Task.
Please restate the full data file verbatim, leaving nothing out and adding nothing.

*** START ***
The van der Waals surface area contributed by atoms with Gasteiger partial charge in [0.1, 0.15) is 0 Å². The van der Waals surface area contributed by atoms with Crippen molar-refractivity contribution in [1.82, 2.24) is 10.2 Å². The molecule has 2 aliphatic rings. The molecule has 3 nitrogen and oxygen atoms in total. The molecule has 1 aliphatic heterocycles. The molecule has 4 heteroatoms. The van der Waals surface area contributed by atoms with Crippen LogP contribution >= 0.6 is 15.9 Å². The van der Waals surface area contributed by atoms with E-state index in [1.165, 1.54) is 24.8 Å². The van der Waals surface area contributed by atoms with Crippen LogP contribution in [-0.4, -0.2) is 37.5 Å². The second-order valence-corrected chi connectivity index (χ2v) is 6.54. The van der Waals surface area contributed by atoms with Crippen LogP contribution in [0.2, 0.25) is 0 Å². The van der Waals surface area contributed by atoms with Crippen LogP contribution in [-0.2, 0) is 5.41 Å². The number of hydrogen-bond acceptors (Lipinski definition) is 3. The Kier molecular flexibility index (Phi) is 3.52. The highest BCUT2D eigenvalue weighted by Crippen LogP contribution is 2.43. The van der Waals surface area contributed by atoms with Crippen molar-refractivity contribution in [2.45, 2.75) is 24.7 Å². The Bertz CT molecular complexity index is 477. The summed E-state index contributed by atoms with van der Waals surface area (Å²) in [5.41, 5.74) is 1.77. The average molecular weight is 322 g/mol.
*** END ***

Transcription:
The van der Waals surface area contributed by atoms with Gasteiger partial charge in [0.1, 0.15) is 0 Å². The van der Waals surface area contributed by atoms with Crippen molar-refractivity contribution in [1.82, 2.24) is 10.2 Å². The molecule has 2 aliphatic rings. The molecule has 3 nitrogen and oxygen atoms in total. The molecule has 1 aliphatic heterocycles. The molecule has 4 heteroatoms. The van der Waals surface area contributed by atoms with Crippen LogP contribution >= 0.6 is 15.9 Å². The van der Waals surface area contributed by atoms with E-state index in [1.165, 1.54) is 24.8 Å². The van der Waals surface area contributed by atoms with Crippen LogP contribution in [-0.4, -0.2) is 37.5 Å². The second-order valence-corrected chi connectivity index (χ2v) is 6.54. The van der Waals surface area contributed by atoms with Crippen LogP contribution in [0.2, 0.25) is 0 Å². The van der Waals surface area contributed by atoms with Crippen LogP contribution in [-0.2, 0) is 5.41 Å². The number of hydrogen-bond acceptors (Lipinski definition) is 3. The Kier molecular flexibility index (Phi) is 3.52. The highest BCUT2D eigenvalue weighted by Crippen LogP contribution is 2.43. The van der Waals surface area contributed by atoms with Crippen molar-refractivity contribution in [2.45, 2.75) is 24.7 Å². The Bertz CT molecular complexity index is 477. The summed E-state index contributed by atoms with van der Waals surface area (Å²) in [5.41, 5.74) is 1.77. The average molecular weight is 322 g/mol.